The cornerstone of the community

After decades working in the western wear sales industry, Pete and Alberta Krush are set to close on the sale of Pete’s Clothing Friday. Pioneer photo by Lacey Peterson

BELLE FOURCHE ––Pete Krush and his western wear store, Pete’s Clothing, have long been mainstays in the Belle Fourche community, helping glue the downtown business area together for over half a century.

Pete and Alberta Krush have been mainstays in the Belle Fourche community for decades, making the recent sale of Pete’s Clothing a bittersweet moment.

Pete has been selling western wear in Belle Fourche for the last 54 years.

“It was fun,” he said.

The pair was married in 1967.

In 1980, after working in western wear for some years, Pete ventured out on his own aiming to make his mark on Belle Fourche’s State Street, selling T-shirts and caps. Then, in 1985, it became the Pete’s Clothing that the community has come to know and love.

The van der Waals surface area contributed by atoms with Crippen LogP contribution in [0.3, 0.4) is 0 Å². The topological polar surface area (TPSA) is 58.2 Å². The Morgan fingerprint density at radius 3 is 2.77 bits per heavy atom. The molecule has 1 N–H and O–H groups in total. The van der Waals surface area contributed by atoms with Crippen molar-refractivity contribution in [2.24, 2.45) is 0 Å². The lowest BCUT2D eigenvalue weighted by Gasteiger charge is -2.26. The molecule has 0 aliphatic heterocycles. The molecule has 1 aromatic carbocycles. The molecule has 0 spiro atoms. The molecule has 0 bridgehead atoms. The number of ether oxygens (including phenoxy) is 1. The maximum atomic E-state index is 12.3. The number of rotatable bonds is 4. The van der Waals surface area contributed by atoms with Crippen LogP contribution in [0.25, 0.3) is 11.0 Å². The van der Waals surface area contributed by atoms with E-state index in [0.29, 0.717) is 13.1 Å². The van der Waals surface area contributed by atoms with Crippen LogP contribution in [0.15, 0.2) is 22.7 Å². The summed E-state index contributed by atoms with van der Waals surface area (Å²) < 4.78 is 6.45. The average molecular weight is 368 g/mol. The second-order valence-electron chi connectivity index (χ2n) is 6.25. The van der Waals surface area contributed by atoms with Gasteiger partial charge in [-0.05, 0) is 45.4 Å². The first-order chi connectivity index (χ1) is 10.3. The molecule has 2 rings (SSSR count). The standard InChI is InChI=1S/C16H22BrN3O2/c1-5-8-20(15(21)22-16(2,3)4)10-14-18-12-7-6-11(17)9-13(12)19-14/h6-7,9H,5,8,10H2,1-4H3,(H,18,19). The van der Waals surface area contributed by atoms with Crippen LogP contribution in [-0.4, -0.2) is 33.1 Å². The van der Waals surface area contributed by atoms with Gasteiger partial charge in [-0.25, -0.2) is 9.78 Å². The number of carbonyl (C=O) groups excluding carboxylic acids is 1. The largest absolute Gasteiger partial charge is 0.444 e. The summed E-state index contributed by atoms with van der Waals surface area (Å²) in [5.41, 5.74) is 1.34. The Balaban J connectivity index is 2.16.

In those 54 years, Alberta said Pete’s has sold western wear to at least three generations of families.

In 1985, Alberta went back to teaching, leaving Pete to handle the store on his own.

“I helped on the weekends … it was his store,” she said. “Pete is Pete’s Clothing.”

Alberta taught for 24 years before she retired.

The Krush’s have two grown sons, aged 45 and 48, and four grandchildren ranging in age from six to 14.

Pete said his favorite memory of Belle Fourche will be the wonderful

people he’s met over the years, “It’s unbelievable.”

“A lot of them are almost like your family because you know all of

them,” Alberta said.

Just as Pete’s Clothing has been woven into the fabric of the Belle